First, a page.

"You mean Lindsay?" I say. I wonder if he's temporarily forgotten my sister's name. I wouldn't put it past him. He's always forgetting our birthdays. Our names wouldn't be much of a stretch.
"I thought she was with you," Carmen says.
Dad shrugs. "She's not with me...."
I sigh. "I don't suppose either of you remembered to pick her up from tennis camp? It ended this morning."
Lindsay had insisted on going to some tennis camp this summer. Lindsay had never hit a tennis ball in her life, but that didn't stop her from signing up. Apparently, all the cool kids from her school went, because the most popular girl in her class also happened to be on the varsity team. Lindsay was always chasing after the popular kids. It was so sad and pathetic, really. She never really fit in, but that didn't stop her from sucking up to them all the same. And that's why they kept her around, as far as I could see. She was their personal slave -- doing their homework, running their errands, at their beck and call night or day.
"Camp?" Dad echoes, memory starting to dawn. "Was I supposed to pick her up? Or was your mother?"
"Mom said it was your turn," I say. I glance at my watch. If nobody remembered to pick her up, she'd been staring at empty tennis courts at Northwestern for close to five hours. Poor Lindsay. "Didn't she call you?" I ask Dad.
"I haven't had my phone on," he says, shrugging.
Great. Am I the only adult here? If Dad hadn't confiscated my phone as punishment for talking back to Carmen in June, Lindsay could've called me.
"I told you you were supposed to go," Carmen tells Dad, who frowns.
"Why couldn't you pick her up, then, if you remembered?" he snaps at her, his good mood suddenly gone. "How am I supposed to remember everything?"
"I've got a business to run, in case you haven't noticed," Carmen spits.
And then, while Dad and Carmen are arguing about who's responsible for this latest child-rearing debacle (I swear, neither one of them is responsible enough to raise gerbils), I hear a tap on the glass at the front window.
I look up to see Lindsay standing there, looking peeved, her hands on her hips and her hair a bit of a mess. I don't know how she got here, but chances are none of those popular kids gave her a ride. They usually just ask for favors, they don't grant them. Maybe she took the el? In any case, I guess she got tired of waiting.
She sticks her tongue out at me, like she's always done since she was five. Lindsay doesn't like the fact that I don't approve of her desperate attempts to be popular. That is so not my scene. I'm the artsy, thrift-store girl, not the buy-anything-with-a-designer-label kind of girl. Still, I keep trying to tell Lindsay she's better off not being a popular drone, but she won't listen to me. Even now she looks like she's trying too hard in her head-to-toe Lacoste tennis ensemble. I don't know how she ever convinced Mom to buy it. But Lindsay always gets whatever she wants, including a one-hundred-and-twenty-five-dollar tennis skirt that she'll only wear once. Lindsay typically always tries to play the "good kid" card by pointing out how bad I am, and she usually gets the parentals to buy her whatever she wants.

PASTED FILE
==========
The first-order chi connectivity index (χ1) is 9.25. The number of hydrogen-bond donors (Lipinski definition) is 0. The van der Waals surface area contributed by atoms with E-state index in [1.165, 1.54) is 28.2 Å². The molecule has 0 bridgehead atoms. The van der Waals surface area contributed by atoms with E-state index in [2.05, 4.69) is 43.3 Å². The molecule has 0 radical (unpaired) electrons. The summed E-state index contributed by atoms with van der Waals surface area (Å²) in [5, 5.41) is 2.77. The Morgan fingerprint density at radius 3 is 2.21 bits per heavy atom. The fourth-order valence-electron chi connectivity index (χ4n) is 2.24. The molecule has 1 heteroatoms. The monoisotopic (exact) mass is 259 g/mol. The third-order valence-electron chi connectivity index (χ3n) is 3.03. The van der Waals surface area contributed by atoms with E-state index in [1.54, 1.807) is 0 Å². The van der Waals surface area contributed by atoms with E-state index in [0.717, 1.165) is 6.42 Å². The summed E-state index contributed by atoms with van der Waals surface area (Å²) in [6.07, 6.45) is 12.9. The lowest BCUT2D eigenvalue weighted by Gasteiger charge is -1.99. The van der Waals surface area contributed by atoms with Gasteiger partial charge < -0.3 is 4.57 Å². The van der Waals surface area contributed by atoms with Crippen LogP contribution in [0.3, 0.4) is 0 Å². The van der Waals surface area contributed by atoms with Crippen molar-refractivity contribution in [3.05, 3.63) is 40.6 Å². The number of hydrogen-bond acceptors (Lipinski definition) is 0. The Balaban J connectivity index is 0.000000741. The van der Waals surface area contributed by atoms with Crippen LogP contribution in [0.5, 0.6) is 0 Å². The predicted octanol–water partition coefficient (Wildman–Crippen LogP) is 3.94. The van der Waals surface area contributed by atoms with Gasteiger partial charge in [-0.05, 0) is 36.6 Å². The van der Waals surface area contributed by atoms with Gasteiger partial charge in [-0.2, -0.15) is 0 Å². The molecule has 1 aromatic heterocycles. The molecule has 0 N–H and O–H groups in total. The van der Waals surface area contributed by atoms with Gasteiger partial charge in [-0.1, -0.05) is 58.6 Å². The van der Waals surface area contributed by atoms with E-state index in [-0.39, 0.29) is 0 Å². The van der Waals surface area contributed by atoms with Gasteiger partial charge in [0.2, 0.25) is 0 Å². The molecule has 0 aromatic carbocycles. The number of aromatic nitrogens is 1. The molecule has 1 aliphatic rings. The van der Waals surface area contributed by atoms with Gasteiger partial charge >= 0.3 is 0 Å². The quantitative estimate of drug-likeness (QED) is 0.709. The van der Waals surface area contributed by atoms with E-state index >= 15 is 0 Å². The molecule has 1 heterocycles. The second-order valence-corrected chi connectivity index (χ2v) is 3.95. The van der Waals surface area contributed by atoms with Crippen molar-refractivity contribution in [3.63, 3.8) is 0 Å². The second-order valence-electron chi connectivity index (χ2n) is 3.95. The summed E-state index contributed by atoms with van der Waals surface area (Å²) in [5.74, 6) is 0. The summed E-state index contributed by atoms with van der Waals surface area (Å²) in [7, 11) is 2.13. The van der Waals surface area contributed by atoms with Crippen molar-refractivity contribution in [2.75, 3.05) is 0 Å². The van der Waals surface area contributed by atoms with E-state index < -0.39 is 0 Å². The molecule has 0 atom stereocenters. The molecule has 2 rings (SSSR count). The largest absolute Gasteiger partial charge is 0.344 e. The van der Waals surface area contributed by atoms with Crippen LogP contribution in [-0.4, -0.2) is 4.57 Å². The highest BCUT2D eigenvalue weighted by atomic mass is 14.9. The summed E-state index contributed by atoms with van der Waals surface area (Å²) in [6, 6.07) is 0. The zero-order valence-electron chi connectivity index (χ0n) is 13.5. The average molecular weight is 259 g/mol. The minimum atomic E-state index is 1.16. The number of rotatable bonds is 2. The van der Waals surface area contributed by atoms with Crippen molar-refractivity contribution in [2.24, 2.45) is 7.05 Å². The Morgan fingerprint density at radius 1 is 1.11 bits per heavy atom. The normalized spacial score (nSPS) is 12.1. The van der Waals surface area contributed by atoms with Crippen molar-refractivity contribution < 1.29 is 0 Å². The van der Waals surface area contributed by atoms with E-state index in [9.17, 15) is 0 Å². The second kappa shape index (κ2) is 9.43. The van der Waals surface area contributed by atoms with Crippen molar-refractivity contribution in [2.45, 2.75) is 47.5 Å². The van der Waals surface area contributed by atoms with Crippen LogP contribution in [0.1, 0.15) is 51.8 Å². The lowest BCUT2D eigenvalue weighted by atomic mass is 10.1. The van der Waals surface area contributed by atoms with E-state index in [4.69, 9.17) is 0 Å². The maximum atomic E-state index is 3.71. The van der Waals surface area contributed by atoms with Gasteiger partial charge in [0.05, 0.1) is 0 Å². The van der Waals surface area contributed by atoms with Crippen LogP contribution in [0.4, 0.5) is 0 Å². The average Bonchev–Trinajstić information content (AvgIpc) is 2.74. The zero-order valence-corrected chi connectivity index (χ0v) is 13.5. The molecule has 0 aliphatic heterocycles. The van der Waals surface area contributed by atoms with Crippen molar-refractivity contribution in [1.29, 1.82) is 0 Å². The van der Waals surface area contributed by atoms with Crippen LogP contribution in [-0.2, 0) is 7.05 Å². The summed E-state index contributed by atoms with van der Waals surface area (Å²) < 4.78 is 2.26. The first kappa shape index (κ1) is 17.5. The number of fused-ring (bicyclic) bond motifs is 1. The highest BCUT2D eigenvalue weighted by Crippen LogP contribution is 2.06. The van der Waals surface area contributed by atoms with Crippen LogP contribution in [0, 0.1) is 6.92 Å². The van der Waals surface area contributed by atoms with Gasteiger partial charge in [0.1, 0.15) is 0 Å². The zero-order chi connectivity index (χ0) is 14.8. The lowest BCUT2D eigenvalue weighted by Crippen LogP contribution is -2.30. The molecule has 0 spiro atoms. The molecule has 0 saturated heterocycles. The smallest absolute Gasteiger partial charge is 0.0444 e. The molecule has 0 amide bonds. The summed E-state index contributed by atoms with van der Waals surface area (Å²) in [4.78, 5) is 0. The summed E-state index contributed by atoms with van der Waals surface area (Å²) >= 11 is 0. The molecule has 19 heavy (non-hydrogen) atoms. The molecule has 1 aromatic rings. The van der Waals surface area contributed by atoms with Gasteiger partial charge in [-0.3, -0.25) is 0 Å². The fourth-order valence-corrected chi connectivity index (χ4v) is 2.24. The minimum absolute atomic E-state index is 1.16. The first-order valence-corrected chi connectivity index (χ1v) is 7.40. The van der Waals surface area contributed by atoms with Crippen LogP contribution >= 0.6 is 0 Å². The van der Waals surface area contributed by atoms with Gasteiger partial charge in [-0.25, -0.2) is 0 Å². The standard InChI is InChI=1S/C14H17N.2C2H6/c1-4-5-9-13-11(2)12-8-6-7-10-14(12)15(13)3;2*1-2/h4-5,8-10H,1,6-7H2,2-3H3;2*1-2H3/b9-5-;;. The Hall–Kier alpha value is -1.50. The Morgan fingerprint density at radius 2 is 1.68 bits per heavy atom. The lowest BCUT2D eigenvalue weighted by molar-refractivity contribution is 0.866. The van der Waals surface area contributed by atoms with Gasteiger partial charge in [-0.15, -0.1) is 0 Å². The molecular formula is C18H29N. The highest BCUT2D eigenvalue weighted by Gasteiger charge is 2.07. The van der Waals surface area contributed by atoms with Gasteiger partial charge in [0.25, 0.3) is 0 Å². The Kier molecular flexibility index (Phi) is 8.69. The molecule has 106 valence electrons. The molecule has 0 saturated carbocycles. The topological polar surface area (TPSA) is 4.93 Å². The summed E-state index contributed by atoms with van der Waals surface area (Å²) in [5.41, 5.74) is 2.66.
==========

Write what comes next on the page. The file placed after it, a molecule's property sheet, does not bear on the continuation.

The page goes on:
She jangles keys in the window. They're Dad's spare car keys that he keeps in a magnetized tin box underneath his bumper. I'd recognize the key chain anywhere. It's one of Carmen's. It's a pink furry slipper.
"Um, guys...?" I say, trying to interrupt Carmen and Dad, who are still going at it. Those two argue as crassly as they make out. It's really kind of gross.
As I watch, Lindsay flips Dad off (although Dad can't see) and then climbs into the driver's seat of his brand-new shiny Land Rover. I don't know what she thinks she's doing. She's fourteen. The most driving experience she's ever had is playing Mario Kart.
"Dad," I say, starting to worry now. She looks like she's turning over the engine. I hear his Land Rover rev. "Lindsay's over there. She's in your car."
"She's what!" Dad shouts, just as Lindsay sticks out her tongue at the three of us, and then turns around as if she has the car in reverse. But she doesn't. She's got the car in drive, and faster than you can say "The Fast and the Furious," she's run straight into the window of In the Puke, shattering glass everywhere and nearly running over the little old lady by the sales bin. The front bumper of the Land Rover comes to a screeching halt about a foot from the counter where we're standing. Lindsay has a look of surprise on her face, too. I'm guessing she didn't quite mean to actually run through the store. She meant to steal Dad's car, only she didn't know which gear was which.
I'm the first to recover from my shock, and I glance over at Carmen, who looks like Macaulay Culkin from the original Home Alone movies. She's got both her hands on her face and her mouth in a big, round O. Dad is turning various shades of red and purple. He can't even form words he's so mad.
This can't be good.
"Uh, Dad, this is like totally Miranda's fault," Lindsay sputters, pointing to me. "She's a bad influence!"
Copyright © 2008 by Cara Lockwood
Excerpted from Moby Clique by Cara Lockwood Copyright © 2008 by Cara Lockwood. Excerpted by permission.